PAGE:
Gabi paid out of his own pocket for coupons enabling incarcerated Jews to buy necessary items in prison. And he spent much of his money bribing prison guards to let him enter so that he could visit around Jewish holidays.


He ignited the spark in so many Jewish souls – even those who might have thought they had been forgotten. Gabi was there for them. He was there for everyone.


My mother recalls how, when she was there for Pesach, a female prisoner was released after years of incarceration. Rivky threw a party the way only she knew how to. She cooked a gourmet meal and greeted the woman as happily and warmly as if she were her own sister.


During shiva week, someone sat down and told us that when he was in India, he, like all too many Israeli youths backpacking through the country, became addicted to drugs. His emotional health deteriorated to the point where his father had to come to India to bring him back home to Israel. His condition was so bad that when he arrived at the airport he was not allowed to board the flight for fear of endangering passengers and crew. The father didn’t know what to do. No hotel was ready to admit them either.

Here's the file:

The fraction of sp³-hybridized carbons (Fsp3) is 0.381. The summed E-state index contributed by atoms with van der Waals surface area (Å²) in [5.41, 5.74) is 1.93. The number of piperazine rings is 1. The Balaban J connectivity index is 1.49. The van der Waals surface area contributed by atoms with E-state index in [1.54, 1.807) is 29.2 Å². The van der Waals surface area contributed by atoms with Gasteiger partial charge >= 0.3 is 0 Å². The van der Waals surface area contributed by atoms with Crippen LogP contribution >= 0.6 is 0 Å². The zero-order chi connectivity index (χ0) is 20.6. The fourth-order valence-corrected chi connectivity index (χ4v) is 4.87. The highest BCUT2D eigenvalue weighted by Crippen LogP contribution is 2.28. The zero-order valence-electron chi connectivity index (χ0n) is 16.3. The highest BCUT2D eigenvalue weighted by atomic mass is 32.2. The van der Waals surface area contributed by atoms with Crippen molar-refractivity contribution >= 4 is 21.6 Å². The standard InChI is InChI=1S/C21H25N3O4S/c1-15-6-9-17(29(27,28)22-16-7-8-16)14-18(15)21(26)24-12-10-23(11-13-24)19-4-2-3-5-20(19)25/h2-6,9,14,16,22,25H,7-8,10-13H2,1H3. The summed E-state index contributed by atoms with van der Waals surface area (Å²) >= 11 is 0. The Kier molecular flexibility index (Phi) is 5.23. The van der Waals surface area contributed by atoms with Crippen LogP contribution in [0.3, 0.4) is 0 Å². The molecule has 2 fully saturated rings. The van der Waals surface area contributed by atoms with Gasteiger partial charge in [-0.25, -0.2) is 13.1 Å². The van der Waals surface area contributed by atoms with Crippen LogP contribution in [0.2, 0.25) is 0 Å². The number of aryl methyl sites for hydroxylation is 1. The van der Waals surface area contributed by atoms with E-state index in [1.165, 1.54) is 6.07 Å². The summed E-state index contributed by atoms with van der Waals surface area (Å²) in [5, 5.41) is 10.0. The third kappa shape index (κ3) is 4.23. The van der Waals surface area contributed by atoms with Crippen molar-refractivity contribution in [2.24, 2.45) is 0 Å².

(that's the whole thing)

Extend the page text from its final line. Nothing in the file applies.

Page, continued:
Realizing he had no other choice, he turned for help to the Israeli ambassador in India. The ambassador sent them to the Chabad House where they were welcomed with open arms. My brother spent days and nights with the young man and helped him through rehabilitation. All this simply because he was a Jew who needed his help.


Gabi was not a social worker or a psychologist, but the nature of his job required that he be one to so many lost souls searching and yearning for some sort of connection.


This young man then told us, “Gabi introduced me to my wife, with whom I live so happily today. I owe my life to him.” At that point he began to weep.